The damaged French frigate Latouche-Tréville will be repaired despite its upcoming retirement

On January 11, we learned by the local press that the anti-submarine frigate Latouche-Tréville had suffered significant damage on its main mast, forcing it to return to port. Having sailed from Brest just a few days earlier, the frigate would have faced particularly degraded weather conditions, with winds of nearly 120km / h and troughs exceeding 7m. The top of its mast would then have unhooked, and would have struck in its fall one of the two satellite antennas Syracuse III, as well as the decoy launcher Dagaie. Fortunately, no one was injured in the incident.

The Latouche-Tréville is one of the last two F70 ASM type frigates in service, and the most recent of the seven ships ordered by the French Navy in the 1970s under the class designation Georges Leygues. Last July, the frigate returned from a five-month deployment having led it to make seven stopovers on three continents, and to cross two oceans to participate in ten major interallied exercises. After the withdrawal of the Primauguet in 2019 and that expected in the coming months from La Motte-Picquet, the Latouche-Tréville will be the last frigate of this type to sail. Its disarmament is expected for 2021, all the AS70 FXNUMXs being replaced by the six FREMMs with ASM vocation of the Aquitaine class.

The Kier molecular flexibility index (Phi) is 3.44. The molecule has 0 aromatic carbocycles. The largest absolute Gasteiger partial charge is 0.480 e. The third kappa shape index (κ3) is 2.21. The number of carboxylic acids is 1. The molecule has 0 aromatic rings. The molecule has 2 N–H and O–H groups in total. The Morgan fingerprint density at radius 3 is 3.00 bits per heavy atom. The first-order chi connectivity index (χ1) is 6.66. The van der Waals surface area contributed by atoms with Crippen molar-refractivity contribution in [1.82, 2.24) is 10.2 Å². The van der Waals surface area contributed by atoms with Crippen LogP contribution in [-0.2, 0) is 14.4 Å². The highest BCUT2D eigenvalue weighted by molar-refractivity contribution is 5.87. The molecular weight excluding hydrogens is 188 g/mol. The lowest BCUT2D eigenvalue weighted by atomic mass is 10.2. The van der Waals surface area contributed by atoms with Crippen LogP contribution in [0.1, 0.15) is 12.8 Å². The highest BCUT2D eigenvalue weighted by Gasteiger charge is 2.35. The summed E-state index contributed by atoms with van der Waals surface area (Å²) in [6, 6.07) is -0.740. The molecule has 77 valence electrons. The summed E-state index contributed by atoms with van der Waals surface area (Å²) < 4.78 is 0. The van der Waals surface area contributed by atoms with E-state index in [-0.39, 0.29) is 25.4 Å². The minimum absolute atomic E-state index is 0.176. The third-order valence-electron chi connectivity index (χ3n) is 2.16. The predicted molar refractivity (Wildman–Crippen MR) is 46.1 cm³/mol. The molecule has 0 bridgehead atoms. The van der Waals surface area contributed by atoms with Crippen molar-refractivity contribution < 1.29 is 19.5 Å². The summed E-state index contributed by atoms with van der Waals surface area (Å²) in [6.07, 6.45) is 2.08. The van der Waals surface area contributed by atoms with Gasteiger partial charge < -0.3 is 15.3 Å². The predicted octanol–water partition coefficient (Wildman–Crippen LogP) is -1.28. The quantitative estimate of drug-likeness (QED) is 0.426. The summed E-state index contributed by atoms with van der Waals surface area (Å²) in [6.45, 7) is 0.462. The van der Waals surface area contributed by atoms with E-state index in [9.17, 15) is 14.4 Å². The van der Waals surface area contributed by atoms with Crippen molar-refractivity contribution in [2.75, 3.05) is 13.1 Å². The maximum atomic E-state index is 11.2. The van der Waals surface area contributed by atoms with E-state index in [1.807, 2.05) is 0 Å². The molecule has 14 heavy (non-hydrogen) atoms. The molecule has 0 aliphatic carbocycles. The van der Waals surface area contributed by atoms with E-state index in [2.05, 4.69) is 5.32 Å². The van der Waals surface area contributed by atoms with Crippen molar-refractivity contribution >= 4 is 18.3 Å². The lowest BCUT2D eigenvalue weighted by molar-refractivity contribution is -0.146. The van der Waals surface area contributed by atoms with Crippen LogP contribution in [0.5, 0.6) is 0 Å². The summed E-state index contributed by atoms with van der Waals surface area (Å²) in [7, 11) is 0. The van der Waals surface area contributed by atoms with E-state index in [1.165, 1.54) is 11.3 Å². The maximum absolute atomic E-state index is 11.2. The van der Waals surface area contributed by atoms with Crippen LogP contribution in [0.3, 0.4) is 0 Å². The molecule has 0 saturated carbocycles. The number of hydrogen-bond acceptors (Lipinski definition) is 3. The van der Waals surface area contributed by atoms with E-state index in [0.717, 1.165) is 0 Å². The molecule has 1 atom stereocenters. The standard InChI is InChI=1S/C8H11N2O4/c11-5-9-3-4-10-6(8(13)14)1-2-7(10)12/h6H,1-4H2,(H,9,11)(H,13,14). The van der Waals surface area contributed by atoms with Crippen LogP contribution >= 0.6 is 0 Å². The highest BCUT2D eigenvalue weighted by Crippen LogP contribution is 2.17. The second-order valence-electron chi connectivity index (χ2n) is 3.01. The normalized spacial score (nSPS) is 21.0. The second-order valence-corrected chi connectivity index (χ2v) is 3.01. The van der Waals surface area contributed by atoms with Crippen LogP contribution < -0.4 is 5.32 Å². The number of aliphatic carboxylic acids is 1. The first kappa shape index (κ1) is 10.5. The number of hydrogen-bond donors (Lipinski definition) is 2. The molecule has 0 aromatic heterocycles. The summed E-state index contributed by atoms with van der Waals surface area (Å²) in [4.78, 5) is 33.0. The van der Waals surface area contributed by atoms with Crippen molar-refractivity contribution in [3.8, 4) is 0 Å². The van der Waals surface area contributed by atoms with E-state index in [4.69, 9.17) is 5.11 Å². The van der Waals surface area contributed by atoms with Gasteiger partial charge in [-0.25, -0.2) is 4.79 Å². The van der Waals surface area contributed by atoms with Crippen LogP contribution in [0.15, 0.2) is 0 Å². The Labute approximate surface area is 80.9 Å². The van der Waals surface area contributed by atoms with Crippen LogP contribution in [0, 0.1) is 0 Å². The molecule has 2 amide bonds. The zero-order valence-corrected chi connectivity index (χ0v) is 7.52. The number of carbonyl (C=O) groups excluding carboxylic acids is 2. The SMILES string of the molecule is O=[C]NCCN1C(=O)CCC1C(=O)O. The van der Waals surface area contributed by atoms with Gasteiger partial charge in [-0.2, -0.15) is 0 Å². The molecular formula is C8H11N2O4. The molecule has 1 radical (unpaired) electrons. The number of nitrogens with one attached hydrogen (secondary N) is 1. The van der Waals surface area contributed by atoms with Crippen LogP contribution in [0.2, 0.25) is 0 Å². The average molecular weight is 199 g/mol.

The FREMM frigates of the Aquitaine class have a set of armaments and sensors making them very efficient ships in many areas.

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